Magazine article The Spectator

Why the Idle Rich Are No Longer with Us

Magazine article The Spectator

Why the Idle Rich Are No Longer with Us

Article excerpt

Is this the first age when the rich work harder than the poor? My question is prompted by two observations. The first is that most people in Third World countries sit around all day with nothing to do, and now the poor in the rich countries are joining them. Indolence -- enforced or chosen - is the established order in Britain's 'sink' council estates. The labouring poor are a diminishing class.

As they dwindle, a long-established minority is mushrooming in size: the working rich. That is my second observation reinforced by an arresting article in these pages last week (`Hived off hyphens', 16 May). The double-barrelled surname, suspects Damien McCrystal, is heading for extinction. Mr McCrystal was too polite to spell out the main reason for this, but single-barrelled readers will be bright enough to read between the lines: for the first time in Britain we are beginning to bracket status with competence, and double-barrelled individuals are presumed to lack the latter. To get rich or stay rich takes application these days.

First to Eritrea. For Eritrea you may read Bolivia, Kenya, Tanzania and Cuba, all of which I have visited in recent years. When I was a child an expression was current to describe hard, sweated labour: `working like a black' suggested vigorous and protracted effort. Doubtless the phrase dates from the days of slavery and might be thought insulting today. It is inaccurate now anyway. Blacks in black countries, like people of every colour in most poor countries, do not work hard at all. Most of them have little to do. The Third World does not go out in the midday sun.

The remark must immediately be amplified if it is not to give offence. I am not suggesting that people in poor countries are lazy. Evidence is to the contrary: when work is offered for reward the poor everywhere seize it with enthusiasm. Nor am I suggesting (as Britons abroad like to drawl) that life is easy in the Third World where the natives sit around under mango trees waiting for the ripe fruit to drop, whereas Englishmen `detest a siesta', etc. That may be the appearance but it is an illusion. Indolence is not the choice of most of the world's indolent. Many in most poor countries lead dispiritingly bleak lives, lack much, sicken often, die young, and never try to break out of it because most humans don't anywhere.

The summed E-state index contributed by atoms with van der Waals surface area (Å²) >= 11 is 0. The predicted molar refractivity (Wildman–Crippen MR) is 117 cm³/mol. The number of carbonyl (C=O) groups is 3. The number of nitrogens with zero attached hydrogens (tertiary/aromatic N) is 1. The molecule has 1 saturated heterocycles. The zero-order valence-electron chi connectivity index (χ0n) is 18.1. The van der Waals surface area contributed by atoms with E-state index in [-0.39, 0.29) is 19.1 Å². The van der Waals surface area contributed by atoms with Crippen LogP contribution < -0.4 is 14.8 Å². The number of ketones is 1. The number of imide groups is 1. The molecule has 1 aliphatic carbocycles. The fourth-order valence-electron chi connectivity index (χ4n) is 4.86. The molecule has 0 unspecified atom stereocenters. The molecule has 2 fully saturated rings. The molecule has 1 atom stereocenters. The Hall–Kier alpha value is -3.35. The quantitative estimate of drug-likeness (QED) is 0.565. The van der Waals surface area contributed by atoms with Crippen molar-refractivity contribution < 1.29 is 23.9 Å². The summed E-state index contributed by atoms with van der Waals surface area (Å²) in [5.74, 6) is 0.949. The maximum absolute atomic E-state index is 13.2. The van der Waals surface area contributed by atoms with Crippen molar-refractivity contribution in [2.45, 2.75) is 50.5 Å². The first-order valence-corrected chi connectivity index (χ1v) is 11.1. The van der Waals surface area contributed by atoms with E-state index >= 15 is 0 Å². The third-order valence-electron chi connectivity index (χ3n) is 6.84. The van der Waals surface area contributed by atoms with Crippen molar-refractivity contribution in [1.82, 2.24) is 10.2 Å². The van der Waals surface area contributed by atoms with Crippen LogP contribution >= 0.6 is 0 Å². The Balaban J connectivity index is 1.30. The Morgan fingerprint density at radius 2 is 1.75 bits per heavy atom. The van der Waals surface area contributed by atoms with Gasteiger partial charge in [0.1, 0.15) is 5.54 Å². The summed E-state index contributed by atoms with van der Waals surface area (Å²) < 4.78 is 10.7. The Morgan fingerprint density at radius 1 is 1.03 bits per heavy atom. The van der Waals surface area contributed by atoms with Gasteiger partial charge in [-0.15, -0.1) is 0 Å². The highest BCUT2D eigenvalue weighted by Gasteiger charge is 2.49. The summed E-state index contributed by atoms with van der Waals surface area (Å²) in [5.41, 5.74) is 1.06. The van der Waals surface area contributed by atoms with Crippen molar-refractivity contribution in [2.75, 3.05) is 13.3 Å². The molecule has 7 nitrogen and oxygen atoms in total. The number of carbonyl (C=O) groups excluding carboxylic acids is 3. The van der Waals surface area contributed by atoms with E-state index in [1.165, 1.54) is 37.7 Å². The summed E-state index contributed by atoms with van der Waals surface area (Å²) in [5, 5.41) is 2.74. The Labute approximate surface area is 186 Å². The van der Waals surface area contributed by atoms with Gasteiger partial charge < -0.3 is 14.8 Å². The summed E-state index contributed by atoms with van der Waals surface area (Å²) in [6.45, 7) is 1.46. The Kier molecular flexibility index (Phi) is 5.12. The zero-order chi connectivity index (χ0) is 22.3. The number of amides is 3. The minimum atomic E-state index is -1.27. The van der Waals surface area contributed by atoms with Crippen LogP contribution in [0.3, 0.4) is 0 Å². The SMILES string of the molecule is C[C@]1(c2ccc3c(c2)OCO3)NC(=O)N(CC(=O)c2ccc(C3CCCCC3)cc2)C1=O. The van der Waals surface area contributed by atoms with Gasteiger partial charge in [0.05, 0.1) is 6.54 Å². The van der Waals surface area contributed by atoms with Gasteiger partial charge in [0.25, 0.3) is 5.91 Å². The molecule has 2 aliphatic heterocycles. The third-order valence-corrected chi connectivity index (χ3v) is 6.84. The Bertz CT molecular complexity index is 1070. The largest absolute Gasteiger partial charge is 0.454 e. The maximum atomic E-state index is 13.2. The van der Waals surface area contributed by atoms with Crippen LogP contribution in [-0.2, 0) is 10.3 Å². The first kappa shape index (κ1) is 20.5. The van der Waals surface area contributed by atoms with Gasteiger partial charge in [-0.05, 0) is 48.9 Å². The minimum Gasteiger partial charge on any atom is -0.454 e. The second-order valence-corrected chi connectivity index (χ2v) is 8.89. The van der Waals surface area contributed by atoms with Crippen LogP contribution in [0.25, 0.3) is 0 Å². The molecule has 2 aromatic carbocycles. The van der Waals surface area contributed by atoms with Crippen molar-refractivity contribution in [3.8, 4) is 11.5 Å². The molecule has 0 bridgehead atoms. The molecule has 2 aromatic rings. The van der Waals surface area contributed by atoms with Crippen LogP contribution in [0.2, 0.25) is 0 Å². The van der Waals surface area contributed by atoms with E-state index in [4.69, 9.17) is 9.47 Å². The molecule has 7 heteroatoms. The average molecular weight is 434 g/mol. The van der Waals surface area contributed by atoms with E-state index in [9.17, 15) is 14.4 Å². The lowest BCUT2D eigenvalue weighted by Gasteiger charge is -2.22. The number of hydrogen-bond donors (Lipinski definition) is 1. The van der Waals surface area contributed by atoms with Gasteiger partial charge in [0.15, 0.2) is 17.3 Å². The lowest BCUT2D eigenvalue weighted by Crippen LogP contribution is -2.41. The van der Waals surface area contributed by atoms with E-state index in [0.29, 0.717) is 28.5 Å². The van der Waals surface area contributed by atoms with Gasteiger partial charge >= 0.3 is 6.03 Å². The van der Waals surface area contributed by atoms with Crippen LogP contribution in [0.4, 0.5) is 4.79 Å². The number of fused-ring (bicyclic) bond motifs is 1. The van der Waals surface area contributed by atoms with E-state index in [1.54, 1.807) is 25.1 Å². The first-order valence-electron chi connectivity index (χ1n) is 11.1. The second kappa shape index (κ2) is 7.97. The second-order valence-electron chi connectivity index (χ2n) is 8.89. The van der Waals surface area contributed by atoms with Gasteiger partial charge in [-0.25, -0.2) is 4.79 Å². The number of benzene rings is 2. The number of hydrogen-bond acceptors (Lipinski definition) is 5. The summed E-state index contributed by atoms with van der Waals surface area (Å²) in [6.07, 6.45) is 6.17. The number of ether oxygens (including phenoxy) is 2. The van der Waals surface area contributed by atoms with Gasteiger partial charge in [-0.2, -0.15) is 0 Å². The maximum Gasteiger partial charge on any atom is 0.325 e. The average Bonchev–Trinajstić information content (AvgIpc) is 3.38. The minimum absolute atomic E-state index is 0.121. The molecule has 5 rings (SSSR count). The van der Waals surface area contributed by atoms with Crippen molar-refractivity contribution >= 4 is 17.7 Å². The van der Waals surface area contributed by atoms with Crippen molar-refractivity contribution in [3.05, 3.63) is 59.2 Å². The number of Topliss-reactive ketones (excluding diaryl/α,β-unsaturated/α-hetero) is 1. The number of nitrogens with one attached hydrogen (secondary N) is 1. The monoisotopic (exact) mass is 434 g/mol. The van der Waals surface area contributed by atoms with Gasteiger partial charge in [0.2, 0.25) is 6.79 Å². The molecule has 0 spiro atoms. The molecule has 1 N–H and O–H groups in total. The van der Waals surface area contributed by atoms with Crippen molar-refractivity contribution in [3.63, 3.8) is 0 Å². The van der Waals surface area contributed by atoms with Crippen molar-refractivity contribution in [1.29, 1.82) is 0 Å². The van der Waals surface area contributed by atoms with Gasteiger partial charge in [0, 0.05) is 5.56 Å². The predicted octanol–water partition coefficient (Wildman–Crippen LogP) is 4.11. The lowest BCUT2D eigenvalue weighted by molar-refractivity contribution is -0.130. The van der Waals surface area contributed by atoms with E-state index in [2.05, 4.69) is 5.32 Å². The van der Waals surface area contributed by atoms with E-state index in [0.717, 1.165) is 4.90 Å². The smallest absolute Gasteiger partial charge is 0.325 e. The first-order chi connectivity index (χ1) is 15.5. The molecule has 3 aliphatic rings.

But it is just not true that being a peasant farmer (which is what most of the world's poor are) is hard work. The occupation does involve short periods of back-breaking labour and living conditions which are generally crude and often uncomfortable. Life may be brutish. For women in particular (women do most of what we call `man's work' in the world) life is tough. But everyone sleeps all night, and many, especially men, sleep for much of the day, too. People talk a great deal, fight a bit, make love with depressing frequency, chew a large quantity of betel nuts, and drink much coffee and tea (and in Africa, beer) very slowly. They do everything very slowly. I do not idealise such a state, nor for a moment do I envy those who must endure it, but neither by hand nor by brain are these - in anything but a Marxist's fantasy - the workers of the world.

The workers of the world live in Dagenham, Swansea and Surrey; they toil by hand and brain in Bremen and Frankfurt; they swarm from the Tube at Mansion House; they commute from Connecticut; pack the railway carriages from Southend; pore over briefing packs in the back of limos on the M4 at dawn; clock on and off in their millions in Yokohama, Hong Kong or Seoul, and phone home with the news that they're working late, again, in Lyon or Atlanta. …

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